Modes of bodily experience have become an increasingly central aspect of global visual culture over the past three decades. These newer forms of visuality constitute distinct content—relations between images and the corporeal experiences of their viewer/navigators. The anagrammatic, recombinant features of software toolkits and libraries create a novel form of realism which emerges out of their parameterization, characterized by a familiarization of the uncanny, or a sense of “already-seenness.” That is, digital bodies are made from sets of parameters derived from the codification and quantification of “real-world” physics. Articulating a theory of the “parametrized subject” as emerging from novel forms of corporality, this article seeks to investigate the basic processes of the construction and modularity modelled out of digital graphics and animation. This new visual paradigm constitutes technical images and engenders unlikely configurations of our capacities for vision, developing new modes of relating to visuality and to our bodies.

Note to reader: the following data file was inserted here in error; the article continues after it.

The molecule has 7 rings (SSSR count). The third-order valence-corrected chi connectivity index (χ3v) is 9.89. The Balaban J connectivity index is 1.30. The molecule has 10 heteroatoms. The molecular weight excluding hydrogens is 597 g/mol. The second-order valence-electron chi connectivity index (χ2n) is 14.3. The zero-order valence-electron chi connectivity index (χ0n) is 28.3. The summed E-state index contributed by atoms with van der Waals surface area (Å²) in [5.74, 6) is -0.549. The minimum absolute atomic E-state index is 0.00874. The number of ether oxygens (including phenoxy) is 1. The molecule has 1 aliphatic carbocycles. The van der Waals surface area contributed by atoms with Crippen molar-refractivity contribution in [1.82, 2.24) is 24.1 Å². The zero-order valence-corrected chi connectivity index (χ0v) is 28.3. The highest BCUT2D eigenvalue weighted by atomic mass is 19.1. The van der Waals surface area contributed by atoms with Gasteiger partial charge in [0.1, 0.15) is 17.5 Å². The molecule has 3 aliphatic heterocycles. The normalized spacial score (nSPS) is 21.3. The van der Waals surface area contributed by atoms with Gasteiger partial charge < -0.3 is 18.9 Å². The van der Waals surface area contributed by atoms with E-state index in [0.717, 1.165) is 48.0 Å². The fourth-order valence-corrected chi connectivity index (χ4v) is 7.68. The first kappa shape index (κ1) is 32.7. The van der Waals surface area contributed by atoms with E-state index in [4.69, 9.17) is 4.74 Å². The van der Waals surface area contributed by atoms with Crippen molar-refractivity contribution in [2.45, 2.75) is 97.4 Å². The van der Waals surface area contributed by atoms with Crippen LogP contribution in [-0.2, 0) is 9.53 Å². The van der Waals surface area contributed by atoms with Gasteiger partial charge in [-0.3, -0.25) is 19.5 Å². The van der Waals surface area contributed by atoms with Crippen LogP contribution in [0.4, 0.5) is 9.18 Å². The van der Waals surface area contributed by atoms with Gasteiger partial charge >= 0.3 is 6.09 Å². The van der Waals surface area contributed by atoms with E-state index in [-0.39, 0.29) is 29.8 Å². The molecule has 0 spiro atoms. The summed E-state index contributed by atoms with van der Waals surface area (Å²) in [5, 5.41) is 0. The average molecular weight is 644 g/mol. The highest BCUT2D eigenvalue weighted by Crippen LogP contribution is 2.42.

Using Mortal Kombat 11 as a primary reference, and surveying a wide range of historical and technical procedures of image making—from early twentieth-century rotoscoping to contemporary character modelling and rigging—this article offers a novel approach to how bodies have been rendered in animation and CGI, as well as a meditation on what these changes in images of bodies might offer to an understanding of corporeal experience.
Keywords: Animation, computer graphics, digital images, film studies, games, game theory, imaging, model animation, phenomenology